Jaguar XF 2.7 Diesel
Premium Luxury review
by David Finlay (15 July 2008)
A bloke who lives near me says he thinks that the XF looks Korean. I know, I found that a bit odd too. I must see if I can arrange a meeting between this guy and Jaguar designer Ian Callum, because Callum, though a genial soul, is always up for a bit of robust verbal jousting over a dinner table, and I'd just love to hear his reaction to that comment.
You may think that I've mentioned this simply because I can't think of a better opening paragraph, but there's more to the scheme than that. In one respect the XF does actually strike me as having something Korean about it, and not in a good way.
But there are more important matters to deal with before we get to that one. First of all, there are four engines to choose from, and undoubtedly they will all find buyers, but the chances of any of them other than the 2.7-litre turbo diesel as tested here being the top seller are so small as to be not worth considering. Why, realistically, would you buy any other XF?
Well, I can see why you might prefer the 4.2-litre supercharged SV8 (see road test). Wonderful car, but it costs nearly £20,000 more than the diesel, it uses nearly twice as much fuel on the combined cycle (and probably more in real life) and, delightful though it is, I think I would tire of it more quickly than of the diesel.
The non-supercharged 4.2 V8 is my least favourite of the three XFs I've driven so far, and although there's a much more sensible three-litre petrol option, which for all I know may be very nice indeed, it has exactly the same list price as the diesel and will be much more expensive to run on account of being 40% thirstier.
So the diesel is by far the wisest option in the range, but there's more to it than that. A colleague of mine thinks that this engine is significantly inferior to the three-litre versions produced by Audi and BMW, and to be honest he's right. With a maximum of 207bhp it lags behind the German units in terms of power, and if the official EU test is anything to go by it has no advantage on fuel economy (allowing for each engine being fitted to several cars of different weights).
I still like it, though. It's very smooth and quiet in normal running, it sounds quite sporting when you work it hard, and it has enough power to be interesting, though nowhere near enough to upset the beautifully set-up chassis, which as we know from the SV8 can handle more than double the power without the slightest difficulty.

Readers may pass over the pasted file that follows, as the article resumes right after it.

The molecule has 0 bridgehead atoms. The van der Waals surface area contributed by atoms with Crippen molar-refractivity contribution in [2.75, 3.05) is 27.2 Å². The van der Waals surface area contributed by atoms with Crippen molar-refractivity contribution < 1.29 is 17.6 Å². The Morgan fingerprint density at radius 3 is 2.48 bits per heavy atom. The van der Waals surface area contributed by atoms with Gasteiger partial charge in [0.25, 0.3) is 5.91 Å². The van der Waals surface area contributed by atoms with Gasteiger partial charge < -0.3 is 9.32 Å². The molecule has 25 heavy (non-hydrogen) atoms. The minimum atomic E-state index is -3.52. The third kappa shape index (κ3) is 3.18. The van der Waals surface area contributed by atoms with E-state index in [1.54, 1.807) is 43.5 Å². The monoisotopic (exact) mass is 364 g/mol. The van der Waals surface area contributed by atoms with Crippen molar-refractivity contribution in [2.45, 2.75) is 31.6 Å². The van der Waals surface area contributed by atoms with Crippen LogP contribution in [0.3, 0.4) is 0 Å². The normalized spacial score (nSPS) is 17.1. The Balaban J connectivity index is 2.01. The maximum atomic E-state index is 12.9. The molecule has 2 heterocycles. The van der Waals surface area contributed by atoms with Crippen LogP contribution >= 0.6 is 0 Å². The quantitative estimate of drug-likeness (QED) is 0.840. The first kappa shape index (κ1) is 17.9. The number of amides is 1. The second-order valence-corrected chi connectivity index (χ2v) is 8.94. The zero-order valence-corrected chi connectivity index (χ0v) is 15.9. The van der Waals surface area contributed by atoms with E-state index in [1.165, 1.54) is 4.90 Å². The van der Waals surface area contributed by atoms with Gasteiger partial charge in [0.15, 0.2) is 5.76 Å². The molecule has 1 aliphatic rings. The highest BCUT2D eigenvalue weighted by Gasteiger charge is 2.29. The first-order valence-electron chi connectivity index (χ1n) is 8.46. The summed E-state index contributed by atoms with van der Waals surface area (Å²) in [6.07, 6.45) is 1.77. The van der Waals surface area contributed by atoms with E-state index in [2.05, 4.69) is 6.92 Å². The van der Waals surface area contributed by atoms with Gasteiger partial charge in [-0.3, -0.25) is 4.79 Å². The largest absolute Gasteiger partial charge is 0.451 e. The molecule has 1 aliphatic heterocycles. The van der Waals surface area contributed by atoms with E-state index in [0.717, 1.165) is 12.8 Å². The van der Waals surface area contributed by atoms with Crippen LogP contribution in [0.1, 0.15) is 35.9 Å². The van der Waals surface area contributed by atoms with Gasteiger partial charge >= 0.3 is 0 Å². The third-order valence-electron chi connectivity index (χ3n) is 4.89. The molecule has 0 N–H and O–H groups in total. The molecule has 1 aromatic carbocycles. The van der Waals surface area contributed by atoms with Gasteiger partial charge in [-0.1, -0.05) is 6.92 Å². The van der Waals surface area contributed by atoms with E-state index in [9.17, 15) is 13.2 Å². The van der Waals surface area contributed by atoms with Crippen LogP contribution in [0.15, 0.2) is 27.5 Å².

More on that shortly, but now it's time to reintroduce the Korean aspect. I'm not going to compare the XF to any modern Korean car; instead I'm going to remind you of the ones that were sold over here in the 70s and 80s, which you might consider if you had no money at all but wanted a new car and didn't want to be seen in a Lada. They were rattly and they felt like they were going to fall apart and for all I know many of them did, though I never stayed in one long enough to find out.
Don't panic. The XF doesn't actually feel like that. It feels like a very solid, well-built car, except in one single respect: if you take it over a below-averagely surfaced road (and surely everyone in the UK lives within easy distance of at least one of those) it reacts to the bumps in a way that suggests that not everything in the suspension has been properly bolted together. There's a definite shake through the steering wheel, and in more severe conditions the trim starts rattling too.
I know this isn't a specific problem with the test car, because the SV8 I drove had it too. And it's a real shame, because a car whose name includes the phrase Premium Luxury (that's the higher of the two trim levels offered with the diesel engine, the other one being called simply Luxury) should feel luxurious and, er, premium-ish, and most of the time it does but in the conditions I've mentioned it doesn't. How did the boys in the Noise, Vibration and Harshness Department manage to let that one slip through their fingers?
Frustrating though this wobbliness is when it happens, it doesn't alter the fact that, overall, the XF is a lovely car to drive. It may be 25bhp or so short of the Audi/BMW three-litre diesels, but it has no less straightline performance than it really needs, and of course with that delightful chassis you can fling it around happily if the mood takes you.
It may have only a fraction of the power of the SV8 (49.8% if you want to be accurate) but it offers, say, 95% of the driving enjoyment, and I strongly feel that the diesel would be the car I would want to live with for a few years rather than experience for a few days.
The gearbox is a major factor. It's a six-speed automatic with a choice of Normal or Sport modes, and I must say they have both been developed as well as those in any automatic I've ever driven, choosing just the right gear at just the right time for the two sets of driving conditions.
You can take matters into your own hand too, using the gearshift paddles behind the steering wheel if you want ultimate control. The only issue here is that the paddles are quite small, and if you hold the wheel with your hands in the ten-to-two position you can operate each one only with the little finger of the relevant handing (unless you let go briefly, which would be missing the point), but it didn't take me long to get used to this after an initial feeling that this was all rather strange.
Not a perfect car, then, but a splendid one all the same, and I'm not surprised to hear from a Jaguar dealer that the XF has made a big difference to the number of customers coming through his doors. I should have asked him how many were Korean, but that didn't occur to me until later.